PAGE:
American University president Sylvia Burwell reiterated her support of undocumented students on the day U.S. Attorney General Jeff Sessions announced that President Trump planned to rescind the Obama administration’s executive order that established the Deferred Action for Childhood Arrivals (DACA) program five years ago.
Burwell, said in a Sept. 5 memo, “AU supports DACA students and will continue to offer protection to the full extent allowed by law.”
“AU Police will not act as agents for or assist the federal government in immigration enforcement actions unless required by law.”
Burwell confirmed the University’s 2016 commitment to its undocumented students, which promises, among other points, not to give out private information about students, faculty, or staff to law enforcement officers unless it is required by a warrant, subpoena, or court order.
“AU Police will not act as agents for or assist the federal government in immigration enforcement actions unless required by law,” said Burwell.
She also said the University has several resources in place for AU students who fall into the DACA category, including the Immigrant Justice Clinic and the Center for Diversity & Inclusion.
DACA allowed people who illegally arrived to the U.S. as children to legally enroll in colleges, get driver’s licenses, and get jobs, and essentially “come out of the shadows,” according to Cori Alonso-Yoder of the Immigrant Justice Clinic at AU’s Washington College of Law.
Alonso-Yoder described AU’s response to the announcement to rescind the DACA program as “proactive and immediate.”
Before there was a formal announcement, Alonso-Yoder said the administration started reaching out to its law school to understand the impact on DACA students.
“Our work with the Immigrant Justice Clinic at the Washington College of Law has been very focused on rapid response and community involvement and ‘know your rights’ since the end of last year right after the presidential elections,” Alonso-Yoder said.
A group of motivated students at AU’s Washington College of Law began doing community outreach and as soon as the decision was announced to rescind DACA, it took the lead to integrate the AU community’s response, said Alonso-Yoder.
The group put together a presentation for the main campus at the Kay Spiritual Life Center three days after the announcement, and then one week later initiated a “teach in” with professors, who are experts in constitutional, administrative, and immigration law.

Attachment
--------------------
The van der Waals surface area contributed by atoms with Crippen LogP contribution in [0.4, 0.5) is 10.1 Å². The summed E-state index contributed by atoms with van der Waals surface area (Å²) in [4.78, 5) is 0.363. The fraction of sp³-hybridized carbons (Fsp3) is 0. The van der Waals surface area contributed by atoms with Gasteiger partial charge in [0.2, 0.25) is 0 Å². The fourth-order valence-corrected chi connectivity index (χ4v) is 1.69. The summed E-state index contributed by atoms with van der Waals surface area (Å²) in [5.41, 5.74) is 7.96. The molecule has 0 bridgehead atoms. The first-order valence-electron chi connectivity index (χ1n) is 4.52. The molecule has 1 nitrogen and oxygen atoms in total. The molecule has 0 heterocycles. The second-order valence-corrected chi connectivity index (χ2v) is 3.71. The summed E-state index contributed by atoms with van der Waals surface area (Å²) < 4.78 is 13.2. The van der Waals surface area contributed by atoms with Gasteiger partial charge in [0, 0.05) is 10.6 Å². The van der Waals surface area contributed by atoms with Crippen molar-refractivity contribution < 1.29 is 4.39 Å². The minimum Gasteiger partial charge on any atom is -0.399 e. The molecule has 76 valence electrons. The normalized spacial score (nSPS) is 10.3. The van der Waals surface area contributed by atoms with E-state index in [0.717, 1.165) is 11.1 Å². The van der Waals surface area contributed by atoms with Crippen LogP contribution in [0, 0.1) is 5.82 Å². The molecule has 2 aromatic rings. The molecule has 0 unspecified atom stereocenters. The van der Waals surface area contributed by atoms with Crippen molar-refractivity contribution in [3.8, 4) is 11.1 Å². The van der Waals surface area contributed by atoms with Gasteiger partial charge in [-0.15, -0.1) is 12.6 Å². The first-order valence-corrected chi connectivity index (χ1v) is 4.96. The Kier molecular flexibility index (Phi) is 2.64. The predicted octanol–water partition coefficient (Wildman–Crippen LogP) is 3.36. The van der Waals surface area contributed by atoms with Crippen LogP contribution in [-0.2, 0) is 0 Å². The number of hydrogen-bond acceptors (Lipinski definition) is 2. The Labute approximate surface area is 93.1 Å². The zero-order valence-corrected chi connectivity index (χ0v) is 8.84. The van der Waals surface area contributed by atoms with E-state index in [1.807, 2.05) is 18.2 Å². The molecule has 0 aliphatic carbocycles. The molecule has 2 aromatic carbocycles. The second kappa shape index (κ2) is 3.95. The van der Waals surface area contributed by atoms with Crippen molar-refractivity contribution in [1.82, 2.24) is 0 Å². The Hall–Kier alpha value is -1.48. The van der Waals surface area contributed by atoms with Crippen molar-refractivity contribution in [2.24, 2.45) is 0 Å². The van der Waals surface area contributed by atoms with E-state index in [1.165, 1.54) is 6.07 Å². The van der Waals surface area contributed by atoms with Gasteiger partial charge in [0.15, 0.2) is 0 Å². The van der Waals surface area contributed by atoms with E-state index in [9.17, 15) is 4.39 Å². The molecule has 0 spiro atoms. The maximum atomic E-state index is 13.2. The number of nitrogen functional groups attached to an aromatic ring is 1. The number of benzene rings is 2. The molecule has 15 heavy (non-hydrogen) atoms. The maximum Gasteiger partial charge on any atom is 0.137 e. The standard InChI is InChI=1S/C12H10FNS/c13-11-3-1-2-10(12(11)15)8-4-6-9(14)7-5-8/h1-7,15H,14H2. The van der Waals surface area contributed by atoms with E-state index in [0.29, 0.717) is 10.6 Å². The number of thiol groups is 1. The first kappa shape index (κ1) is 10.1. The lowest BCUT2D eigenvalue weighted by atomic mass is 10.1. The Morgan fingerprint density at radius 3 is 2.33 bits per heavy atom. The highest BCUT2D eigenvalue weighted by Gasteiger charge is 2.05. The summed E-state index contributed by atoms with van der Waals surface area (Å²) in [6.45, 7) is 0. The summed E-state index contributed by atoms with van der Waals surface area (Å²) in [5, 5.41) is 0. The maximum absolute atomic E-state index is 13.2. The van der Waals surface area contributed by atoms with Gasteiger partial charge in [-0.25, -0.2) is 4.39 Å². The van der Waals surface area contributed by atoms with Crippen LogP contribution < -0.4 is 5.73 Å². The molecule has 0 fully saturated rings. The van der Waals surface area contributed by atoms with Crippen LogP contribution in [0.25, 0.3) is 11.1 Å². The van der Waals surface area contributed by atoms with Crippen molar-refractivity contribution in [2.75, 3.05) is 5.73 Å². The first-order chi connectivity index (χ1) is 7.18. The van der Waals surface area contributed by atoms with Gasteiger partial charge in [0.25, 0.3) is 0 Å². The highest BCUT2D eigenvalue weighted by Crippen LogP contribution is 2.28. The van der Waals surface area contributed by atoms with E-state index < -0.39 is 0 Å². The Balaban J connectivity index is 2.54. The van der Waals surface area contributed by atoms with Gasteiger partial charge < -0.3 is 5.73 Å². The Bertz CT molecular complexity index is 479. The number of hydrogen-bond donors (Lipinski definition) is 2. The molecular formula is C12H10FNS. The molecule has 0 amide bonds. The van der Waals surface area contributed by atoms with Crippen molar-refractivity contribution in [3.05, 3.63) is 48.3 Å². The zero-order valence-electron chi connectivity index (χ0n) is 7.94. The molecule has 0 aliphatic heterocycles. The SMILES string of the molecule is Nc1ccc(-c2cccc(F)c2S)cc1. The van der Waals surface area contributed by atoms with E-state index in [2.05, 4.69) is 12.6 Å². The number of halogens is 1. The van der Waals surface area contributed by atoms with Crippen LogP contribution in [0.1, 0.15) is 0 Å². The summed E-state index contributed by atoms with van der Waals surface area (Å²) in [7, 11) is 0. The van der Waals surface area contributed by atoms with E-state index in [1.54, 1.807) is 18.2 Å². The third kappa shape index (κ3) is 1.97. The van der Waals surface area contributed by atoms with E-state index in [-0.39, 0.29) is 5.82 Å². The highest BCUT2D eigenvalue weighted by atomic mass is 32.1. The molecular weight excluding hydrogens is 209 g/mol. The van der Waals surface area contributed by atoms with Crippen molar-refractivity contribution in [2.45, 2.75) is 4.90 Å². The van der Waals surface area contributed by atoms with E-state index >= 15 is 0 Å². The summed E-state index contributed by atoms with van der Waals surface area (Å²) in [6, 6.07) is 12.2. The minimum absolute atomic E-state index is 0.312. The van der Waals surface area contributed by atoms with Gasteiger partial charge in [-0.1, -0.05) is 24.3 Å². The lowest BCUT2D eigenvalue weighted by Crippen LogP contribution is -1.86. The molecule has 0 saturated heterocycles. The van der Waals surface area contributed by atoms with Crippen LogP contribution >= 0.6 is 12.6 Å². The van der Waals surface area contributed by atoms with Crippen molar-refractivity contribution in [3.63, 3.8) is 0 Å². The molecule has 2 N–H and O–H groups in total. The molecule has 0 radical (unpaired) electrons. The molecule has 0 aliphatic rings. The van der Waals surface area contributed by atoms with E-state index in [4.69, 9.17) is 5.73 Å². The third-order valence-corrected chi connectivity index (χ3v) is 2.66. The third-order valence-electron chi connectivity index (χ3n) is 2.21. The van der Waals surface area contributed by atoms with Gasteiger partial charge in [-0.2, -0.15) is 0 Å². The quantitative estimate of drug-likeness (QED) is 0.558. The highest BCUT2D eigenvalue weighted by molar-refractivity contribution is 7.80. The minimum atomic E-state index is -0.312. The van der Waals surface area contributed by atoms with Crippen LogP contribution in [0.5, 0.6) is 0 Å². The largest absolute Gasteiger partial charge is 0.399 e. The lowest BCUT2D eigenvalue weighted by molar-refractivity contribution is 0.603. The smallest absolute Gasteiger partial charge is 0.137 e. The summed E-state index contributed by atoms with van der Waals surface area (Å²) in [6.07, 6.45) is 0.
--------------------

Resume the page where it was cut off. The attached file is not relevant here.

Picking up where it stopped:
Alonso-Yoder said that was an opportunity for the law students to learn a bit more about the legal analysis and the principals in play, while at the same time helping fellow students who might be impacted by DACA.
According to Alonso-Yoder, she would like to hear directly from AU DACA students so she can provide them with additional resources to help them understand what their future could look like.
“We’re doing our very best to interpret the information, analyze the law and it’s just unfortunate that there’s nothing at this point that’s more established in law,” Alonso-Yoder said.
The Washington College of Law also serves as a resource for students outside of AU who are affected by immigration issues.
Despite the University’s support for it’s undocumented DACA students, no one has come to the Immigrant Justice Clinic seeking advice, yet.
At the Center for Diversity & Inclusion, a resource and liaison center to connect students to a variety of resources on campus like the counseling center, the financial aid office, and the Immigrant Justice Clinic, Director Tiffany Speaks has not had a student ask for personal DACA advise, however, she has had students come in to ask for information on behalf of a loved one.
“The students who I’m talking most to have been concerned about immigration status and family.”
Speaks said she thinks that few students at AU are affected by DACA because of the school’s hefty price tag.
The take away, Speaks said is that there are resources for AU students.
“I do not want students bouncing around this campus trying to figure out where to go. I am glad to be a resource,” Speaks said. “Start here first.”
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